Similar to SQRs, what kind of PPC checklist would this be if I didn’t include something on bidding? Similar to search ads, I have automated rules in place that help throw a flag on situations concerning impression share, average position, conversions, spend, etc. That essentially streamlines how I arrive at bidding decisions and I optimize from there. However, if you prefer more of an all-encompassing automation, with a little bit of research you can find numerous third party platforms or bid templates that automate nearly everything based on your goals.
Browse The Site
My final item on the checklist is better served in situations where you find yourself blanking on ideas, or in the rarer case when you are ahead on account initiatives. The actual site for the account you manage can be a great place to mine for new ideas and help drive strategy. By browsing the site, you could arrive at items like discovering certain new products/categories, new verbiage for ads, ad extension opportunity, discontinued products that are still showing ads, new keyword ideas, new audience ideas, and many others. Again, this is more general and less straightforward, but still an important element of any PPC checklist.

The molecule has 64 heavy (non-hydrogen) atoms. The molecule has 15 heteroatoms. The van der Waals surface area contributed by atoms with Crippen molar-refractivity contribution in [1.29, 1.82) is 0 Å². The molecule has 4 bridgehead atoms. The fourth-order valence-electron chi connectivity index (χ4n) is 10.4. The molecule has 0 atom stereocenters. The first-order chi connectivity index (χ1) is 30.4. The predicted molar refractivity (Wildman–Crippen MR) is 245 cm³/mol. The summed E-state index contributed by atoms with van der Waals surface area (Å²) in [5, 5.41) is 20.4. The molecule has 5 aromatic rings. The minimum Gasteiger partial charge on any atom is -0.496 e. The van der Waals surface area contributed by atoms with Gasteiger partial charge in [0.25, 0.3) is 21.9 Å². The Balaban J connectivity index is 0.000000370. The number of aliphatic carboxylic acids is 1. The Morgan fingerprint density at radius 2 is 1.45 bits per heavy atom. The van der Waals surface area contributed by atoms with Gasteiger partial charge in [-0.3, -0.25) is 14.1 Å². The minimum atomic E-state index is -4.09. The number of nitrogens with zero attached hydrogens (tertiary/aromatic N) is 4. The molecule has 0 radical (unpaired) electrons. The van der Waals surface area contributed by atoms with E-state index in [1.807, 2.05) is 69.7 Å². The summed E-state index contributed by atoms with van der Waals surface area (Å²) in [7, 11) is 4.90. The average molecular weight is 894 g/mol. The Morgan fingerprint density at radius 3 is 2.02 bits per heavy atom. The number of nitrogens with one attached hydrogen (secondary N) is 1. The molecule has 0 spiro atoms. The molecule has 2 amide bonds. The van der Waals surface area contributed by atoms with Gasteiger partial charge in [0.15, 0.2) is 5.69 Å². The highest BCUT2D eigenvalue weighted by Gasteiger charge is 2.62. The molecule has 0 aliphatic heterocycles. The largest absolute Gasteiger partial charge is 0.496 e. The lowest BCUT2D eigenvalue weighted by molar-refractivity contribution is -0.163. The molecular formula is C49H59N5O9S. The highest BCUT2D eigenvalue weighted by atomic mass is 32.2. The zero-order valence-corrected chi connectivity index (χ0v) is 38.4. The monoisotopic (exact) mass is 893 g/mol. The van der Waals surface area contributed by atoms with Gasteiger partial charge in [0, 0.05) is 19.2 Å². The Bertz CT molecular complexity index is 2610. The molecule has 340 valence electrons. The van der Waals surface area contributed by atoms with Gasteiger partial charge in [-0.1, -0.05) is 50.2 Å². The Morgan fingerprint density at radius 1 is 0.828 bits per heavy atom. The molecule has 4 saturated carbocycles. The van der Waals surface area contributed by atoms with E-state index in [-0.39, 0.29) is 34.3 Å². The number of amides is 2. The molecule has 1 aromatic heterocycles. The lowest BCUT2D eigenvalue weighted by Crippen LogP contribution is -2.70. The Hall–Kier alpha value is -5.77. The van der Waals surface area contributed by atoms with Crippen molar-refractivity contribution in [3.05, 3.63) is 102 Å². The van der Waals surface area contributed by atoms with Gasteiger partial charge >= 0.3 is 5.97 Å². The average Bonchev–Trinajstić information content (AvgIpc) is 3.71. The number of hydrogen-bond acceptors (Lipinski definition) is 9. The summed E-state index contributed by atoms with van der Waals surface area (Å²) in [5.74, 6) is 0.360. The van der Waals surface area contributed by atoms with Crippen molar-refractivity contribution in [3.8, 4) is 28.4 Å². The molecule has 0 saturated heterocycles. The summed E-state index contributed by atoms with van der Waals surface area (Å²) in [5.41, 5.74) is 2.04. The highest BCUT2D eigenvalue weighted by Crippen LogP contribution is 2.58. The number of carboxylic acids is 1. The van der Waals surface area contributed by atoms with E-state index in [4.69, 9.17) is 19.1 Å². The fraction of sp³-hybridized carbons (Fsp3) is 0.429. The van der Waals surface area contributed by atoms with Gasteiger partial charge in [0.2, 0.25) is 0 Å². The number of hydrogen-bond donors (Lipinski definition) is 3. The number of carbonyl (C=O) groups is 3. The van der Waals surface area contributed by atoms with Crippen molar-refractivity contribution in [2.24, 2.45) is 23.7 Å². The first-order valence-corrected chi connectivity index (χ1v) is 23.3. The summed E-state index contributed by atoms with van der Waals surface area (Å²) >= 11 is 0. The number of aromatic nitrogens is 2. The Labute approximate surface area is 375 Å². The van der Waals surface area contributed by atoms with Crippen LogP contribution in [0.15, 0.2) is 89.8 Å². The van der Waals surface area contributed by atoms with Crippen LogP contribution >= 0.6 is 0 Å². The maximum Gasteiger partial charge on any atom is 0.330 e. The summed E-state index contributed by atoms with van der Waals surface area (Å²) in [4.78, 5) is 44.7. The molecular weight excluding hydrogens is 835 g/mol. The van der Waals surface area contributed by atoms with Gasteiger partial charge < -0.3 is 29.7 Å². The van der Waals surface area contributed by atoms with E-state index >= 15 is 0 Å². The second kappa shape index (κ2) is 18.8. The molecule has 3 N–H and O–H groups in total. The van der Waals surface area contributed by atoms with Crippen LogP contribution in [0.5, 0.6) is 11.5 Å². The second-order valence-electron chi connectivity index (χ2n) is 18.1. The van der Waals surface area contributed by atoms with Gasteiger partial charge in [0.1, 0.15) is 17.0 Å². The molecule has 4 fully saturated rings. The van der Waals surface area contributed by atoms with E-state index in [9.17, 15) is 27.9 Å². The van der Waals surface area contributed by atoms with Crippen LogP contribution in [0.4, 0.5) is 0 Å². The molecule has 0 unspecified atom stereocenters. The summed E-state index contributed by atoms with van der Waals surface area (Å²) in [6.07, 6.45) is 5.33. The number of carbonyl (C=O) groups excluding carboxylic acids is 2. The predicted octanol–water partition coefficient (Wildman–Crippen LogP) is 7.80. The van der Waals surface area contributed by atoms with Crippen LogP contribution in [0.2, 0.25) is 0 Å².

In closing, I realize this list is a little sporadic and generalized. However, as I previously mentioned, every advertiser and account will vary. So, my primary goal was to provide more of a high-level checklist that could serve as a foundation or starting point. From there, it can be customized to the specific situation. Feel free to follow-up if you have specific questions on any of the aspects of this checklist!